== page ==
A space for reflection: on the artist, their medium and our modern condition. To clarify, that’s ‘modern’ in the mode of Nadine Jessen’s “technologically advanced colonisers”, where the patriarchal drive to conquer has gone as far as penetrating our very minds; through a ‘progress’ that’s almost reached that Singularity of man–made devices superseding human intelligence. That’s planned obsolescence care of things sold to people as a necessary tool in the mundanities of daily life. Books are read, bills paid and idle chatter conveyed through these pixelated oracles, where information can be withheld and data surrendered to the Greater Will. So then, how much control do we have over these tools of convenience? More importantly, if these iPads and tablets are imbued with our thoughts, becoming embodied with our consciousness, then what else are we surrendering?
“(pause) Focus Inside (on hold)”. That’s a quote from the limited-run litany supplementing Eloise Bonneviot’s group presentation, The Meditative Relaxation Cycle. It sounds like the language you’re more likely to use on the phone or watching a DVD but in this scenario, you are doing at least one of those things. In the sparse curtained space of London’s Arcadia Missa, you’ve got one flatscreen, one remote control and 11 artists on the Main Menu to choose from, each one producing six drawings, rendered on an iPad or tablet and administered via the divine guidance of Surrealist automatism. This is a psychic exercise, an expression of the very “materialisation of spirituality” the exhibition leaflet alludes to, as revealed through a commodity.
As a gentle nudge to interaction with the 66 on show, images move forward one-by-one, zooming in from micro to macro, before diffusing and making room for the following. It takes time to view every series; 12 precious minutes to properly engage with the image in front of you. There’s the suspended motion of Anne de Boer’s vivid PaintShop swirls, glitching briefly at points, Ada Avetist’s disheveled default toolkit compositions, violently shuddering when they get too close, and FourfiveX’s white-on-black geometric patterns, becoming more intricate and expanding well beyond their frame. Digitally generated and captive to the grids and pixels of its artist’s chosen program (‘chosen’ insofar as being limited to the catalogue of software and computers they have access to), every image is a rendering of its creator’s character, an expression of their subconscious –their very personhood.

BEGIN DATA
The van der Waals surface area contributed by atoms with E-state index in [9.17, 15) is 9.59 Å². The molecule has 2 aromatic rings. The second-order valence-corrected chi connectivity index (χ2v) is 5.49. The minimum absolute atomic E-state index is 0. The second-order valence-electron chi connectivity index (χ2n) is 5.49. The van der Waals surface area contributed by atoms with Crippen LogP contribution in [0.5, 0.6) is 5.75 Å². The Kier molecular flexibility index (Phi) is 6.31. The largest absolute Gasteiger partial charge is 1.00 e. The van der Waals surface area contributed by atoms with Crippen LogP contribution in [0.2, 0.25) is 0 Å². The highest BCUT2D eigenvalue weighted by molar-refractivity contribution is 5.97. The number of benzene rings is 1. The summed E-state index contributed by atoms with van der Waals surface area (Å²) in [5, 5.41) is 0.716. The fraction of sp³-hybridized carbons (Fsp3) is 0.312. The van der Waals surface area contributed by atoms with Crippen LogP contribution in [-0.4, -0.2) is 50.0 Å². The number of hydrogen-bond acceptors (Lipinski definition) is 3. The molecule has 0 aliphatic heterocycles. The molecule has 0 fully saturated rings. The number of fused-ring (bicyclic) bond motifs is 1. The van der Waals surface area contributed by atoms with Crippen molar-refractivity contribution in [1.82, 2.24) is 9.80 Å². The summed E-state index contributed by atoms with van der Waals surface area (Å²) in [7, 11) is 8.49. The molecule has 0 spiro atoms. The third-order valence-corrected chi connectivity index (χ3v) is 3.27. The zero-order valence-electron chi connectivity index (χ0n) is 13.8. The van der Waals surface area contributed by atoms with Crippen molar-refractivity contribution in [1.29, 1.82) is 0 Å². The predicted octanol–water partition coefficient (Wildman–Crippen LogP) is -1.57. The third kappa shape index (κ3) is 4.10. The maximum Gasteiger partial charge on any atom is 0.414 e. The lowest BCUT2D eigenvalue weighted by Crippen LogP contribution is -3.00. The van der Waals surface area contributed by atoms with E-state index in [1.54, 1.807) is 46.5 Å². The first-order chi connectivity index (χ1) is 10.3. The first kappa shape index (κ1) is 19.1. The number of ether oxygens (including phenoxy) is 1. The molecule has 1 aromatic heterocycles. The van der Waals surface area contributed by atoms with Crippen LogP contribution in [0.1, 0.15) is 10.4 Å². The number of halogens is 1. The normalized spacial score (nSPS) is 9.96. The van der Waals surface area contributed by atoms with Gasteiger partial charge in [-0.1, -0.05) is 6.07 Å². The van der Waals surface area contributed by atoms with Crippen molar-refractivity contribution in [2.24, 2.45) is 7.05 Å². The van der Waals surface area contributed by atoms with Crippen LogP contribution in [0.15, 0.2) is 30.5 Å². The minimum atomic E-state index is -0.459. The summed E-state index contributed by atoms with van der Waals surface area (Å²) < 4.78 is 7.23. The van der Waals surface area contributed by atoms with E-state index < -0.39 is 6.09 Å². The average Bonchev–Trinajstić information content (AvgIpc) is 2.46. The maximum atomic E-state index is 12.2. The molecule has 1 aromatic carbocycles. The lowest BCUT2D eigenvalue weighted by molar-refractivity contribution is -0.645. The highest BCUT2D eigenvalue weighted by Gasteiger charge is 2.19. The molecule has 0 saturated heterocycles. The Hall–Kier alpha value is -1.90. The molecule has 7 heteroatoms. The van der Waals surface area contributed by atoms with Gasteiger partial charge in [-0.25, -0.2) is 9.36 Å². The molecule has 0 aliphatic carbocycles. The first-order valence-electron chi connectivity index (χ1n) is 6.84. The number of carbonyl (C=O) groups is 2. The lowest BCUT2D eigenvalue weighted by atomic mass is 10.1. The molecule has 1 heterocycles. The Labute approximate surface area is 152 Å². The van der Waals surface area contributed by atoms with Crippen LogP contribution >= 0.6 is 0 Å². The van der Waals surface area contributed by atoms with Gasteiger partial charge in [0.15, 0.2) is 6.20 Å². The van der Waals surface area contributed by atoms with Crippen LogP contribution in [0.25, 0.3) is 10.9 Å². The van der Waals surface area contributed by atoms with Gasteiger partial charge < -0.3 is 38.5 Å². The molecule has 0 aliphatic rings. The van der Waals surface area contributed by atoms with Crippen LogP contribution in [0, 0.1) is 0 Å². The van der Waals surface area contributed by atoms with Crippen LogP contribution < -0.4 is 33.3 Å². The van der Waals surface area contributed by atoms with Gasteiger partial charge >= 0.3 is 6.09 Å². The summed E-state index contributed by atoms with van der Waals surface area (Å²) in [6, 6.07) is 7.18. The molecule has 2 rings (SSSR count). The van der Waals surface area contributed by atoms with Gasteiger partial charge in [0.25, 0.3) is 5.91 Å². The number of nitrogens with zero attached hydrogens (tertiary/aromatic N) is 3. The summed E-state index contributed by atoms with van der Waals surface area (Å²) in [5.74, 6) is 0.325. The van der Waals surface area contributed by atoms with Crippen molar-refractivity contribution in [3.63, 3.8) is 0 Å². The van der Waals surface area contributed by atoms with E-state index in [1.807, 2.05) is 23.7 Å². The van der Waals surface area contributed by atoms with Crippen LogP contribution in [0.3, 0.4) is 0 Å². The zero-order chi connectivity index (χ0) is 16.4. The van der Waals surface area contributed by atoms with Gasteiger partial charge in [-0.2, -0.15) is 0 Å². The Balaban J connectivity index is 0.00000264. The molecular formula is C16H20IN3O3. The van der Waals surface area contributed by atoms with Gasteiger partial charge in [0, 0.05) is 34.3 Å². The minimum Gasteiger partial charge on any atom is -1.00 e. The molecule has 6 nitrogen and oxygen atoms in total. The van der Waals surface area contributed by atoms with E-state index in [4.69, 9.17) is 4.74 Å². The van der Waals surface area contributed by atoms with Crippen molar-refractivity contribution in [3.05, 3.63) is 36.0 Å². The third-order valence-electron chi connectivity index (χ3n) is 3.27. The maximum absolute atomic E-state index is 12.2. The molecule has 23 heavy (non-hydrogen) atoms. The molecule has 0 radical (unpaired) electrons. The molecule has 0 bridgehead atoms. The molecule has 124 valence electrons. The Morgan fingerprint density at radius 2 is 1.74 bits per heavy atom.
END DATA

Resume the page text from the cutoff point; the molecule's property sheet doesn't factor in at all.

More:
The results vary wildly in terms of approach. Hrafnhildur Helgadottir’s candid sketches use shape presets as for their gestures and Aude Pariset’s flat coloured strokes stand in stark contrast to Ilja Karilampi’s slinking, shaded ribbons and Sæmundur þór Helgason’s solid spheres. Already, it’s apparent that the aesthetic language, the creative lexicon has been set out by the tools used, even the dimensions of the frame, as Helgadottir’s light–blue tempest of circular scribbling demonstrates. Its rounded edges are slashed at the sides, being incompatible with the sharp 45-degree angles of the box it’s supposed to sit in.
But there’s also disruption. Juliette Bonneviot‘s coiled scrawl quivers as it magnifies, giving the illusion of spiralling ever-downwards while staying suspended in motion. Luca Francesconi’s thin, inky black line, not only trembles in response to its own contrast with a bright white background, but also conjures a whiter-than-white residue appearing as a silhouette in hue-less space, as visual focus flits across the screen.
To a degree, artistic response to the brief appears highly gendered. Karilampi, Helgason and Gregory Kalliche fortify themselves against the perils of contingency, establishing order by creating depth, texture and tangibility to their CGI sculptures. Kalliche’s abstract scenes from his psychic depths, a procession of moulds that operates on textural juxtaposition, are overwhelmed, attacked and torn apart by an even more brazen image to follow.
But as stunning as they are, it’s as if there’s less, not more, depth to Kalliche’s renderings; their structure and stubborn substance blocking out the incidental behaviours that make the cookie-cutter sparseness of something like Helgadottir’s drawings far more dynamic. It’s an unruly energy that only briefly slips through a fissure on the crumbling surface of Helgason’s heavy, rounded orbs in the form of a flickering electric line buried in a crevice. Mostly, though, it’s in the space around his images where the fault lines of a pixelated fallout appear.
Actively confusing these formal distinctions, the blurry, feathered edges of Martin Kohout‘s strokes presented in high definition, mirror the nature of these images as a whole. As each one comes closer, blurring and sharpening at intervals, while its form imperceptibly dissolves into a grid-like skeleton, it becomes impossible to distinguish where an image ends and where it begins. All the while it reveals itself as both construction and imagination –its real world effect as actual as it is abstract.